Saint Denis: A Gem in a Socket

Nik Pontasch / Dr. Sarah Jane Murray / French Art & Architecture / 8 February 2011

Although perhaps a preliminary detail, the intentionality of construction at the basilica of Saint Denis is a striking feature. As the website points out, the region of Saint Denis is surrounded on every side by unique geography: running waters, peat marshes, calcareous soil, quarries, and sandy hills. Due to the many rivers and tributaries encircling the region, much of the land was very marshy. As the website points out, there were several plateaus which rose above the marshes, providing some of the better foundation sites for a structure of such magnitude. Because of this limited ideal building space, one of the only places to construct Saint Denis was atop a plateau above the Roman road leading to Rouen. As the website states, “The second elevation – where the basilica would be built – is a promontory that rises somewhat more to the east. Between these two elevations runs the gentle Montfort brook.” There is, of course, great Christian symbolic value with Saint Denis being a place of height also situated in the East. Also, much like Lattes and Lascaux, the existence of a church requiring so much time and resources proves the importance and desire for the citizenry to erect a place of worship and reverence – even though, (as came first to my mind), such a location would greatly befit a castle, which would have certainly profited from the tactical advantages of the terrain. Yet, instead of a siege of soldiers, Saint Denis had a flood of pilgrims; instead of a menacing moat, a gentle, welcoming stream encircling it; and instead of hot oils to ward off assailants, holy oils used to anoint, bless and sanctify. Again, the intentionality and careful thought brought into the construction of the basilica is astounding. In this respect, considering all of the geographical and political motives, the cathedral has a natural architectural beauty—what I would call a fit like a gem in a socket.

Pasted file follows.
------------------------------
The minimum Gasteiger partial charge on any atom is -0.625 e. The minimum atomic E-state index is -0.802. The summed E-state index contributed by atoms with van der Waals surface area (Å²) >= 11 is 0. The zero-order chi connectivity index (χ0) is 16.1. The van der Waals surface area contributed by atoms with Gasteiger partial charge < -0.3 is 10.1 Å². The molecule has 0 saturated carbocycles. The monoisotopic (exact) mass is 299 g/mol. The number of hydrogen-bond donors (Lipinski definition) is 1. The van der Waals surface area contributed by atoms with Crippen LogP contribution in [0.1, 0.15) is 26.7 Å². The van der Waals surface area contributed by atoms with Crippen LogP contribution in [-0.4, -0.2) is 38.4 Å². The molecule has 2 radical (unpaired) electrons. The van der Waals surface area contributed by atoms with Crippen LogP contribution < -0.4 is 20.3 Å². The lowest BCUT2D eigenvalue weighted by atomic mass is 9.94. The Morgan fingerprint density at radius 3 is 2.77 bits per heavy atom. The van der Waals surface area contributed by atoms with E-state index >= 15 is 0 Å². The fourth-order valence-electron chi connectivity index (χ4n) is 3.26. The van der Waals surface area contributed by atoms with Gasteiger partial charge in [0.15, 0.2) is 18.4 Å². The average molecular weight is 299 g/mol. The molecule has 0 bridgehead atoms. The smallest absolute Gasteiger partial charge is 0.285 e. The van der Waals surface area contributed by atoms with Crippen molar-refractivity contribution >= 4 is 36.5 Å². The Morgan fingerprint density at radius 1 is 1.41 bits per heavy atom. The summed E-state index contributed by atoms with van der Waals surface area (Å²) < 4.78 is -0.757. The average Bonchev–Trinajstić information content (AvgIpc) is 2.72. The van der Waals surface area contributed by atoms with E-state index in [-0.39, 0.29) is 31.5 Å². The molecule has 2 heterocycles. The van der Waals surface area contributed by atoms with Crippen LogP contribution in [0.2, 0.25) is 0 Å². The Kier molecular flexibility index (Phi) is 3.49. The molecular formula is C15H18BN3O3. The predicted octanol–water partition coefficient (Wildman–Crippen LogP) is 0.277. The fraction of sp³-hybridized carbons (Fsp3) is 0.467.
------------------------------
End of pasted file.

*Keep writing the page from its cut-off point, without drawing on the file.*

To elaborate a bit more on the symbolism of Saint Denis’ construction – the East is, of course, where the sun rises, and has strong symbolic ties in Christianity to resurrection (as the corpses in the necropolis beneath Saint Denis attest, all pointed East in their graves). Its position next to an important road also helped as Saint Denis established itself as an important site of pilgrimage. What seems exceptionally special about the location of Saint Denis, however, is that the allure of the site was not limited to Christians. According to the website, a Neolithic grave was also found on the grounds. It is a rather chilling fact that Saint Denis has been a place of reverence and burial for humans for tens of thousands of years—an idea which serves as a somber reminder of the many profound connections which have bonded humans for millennia.

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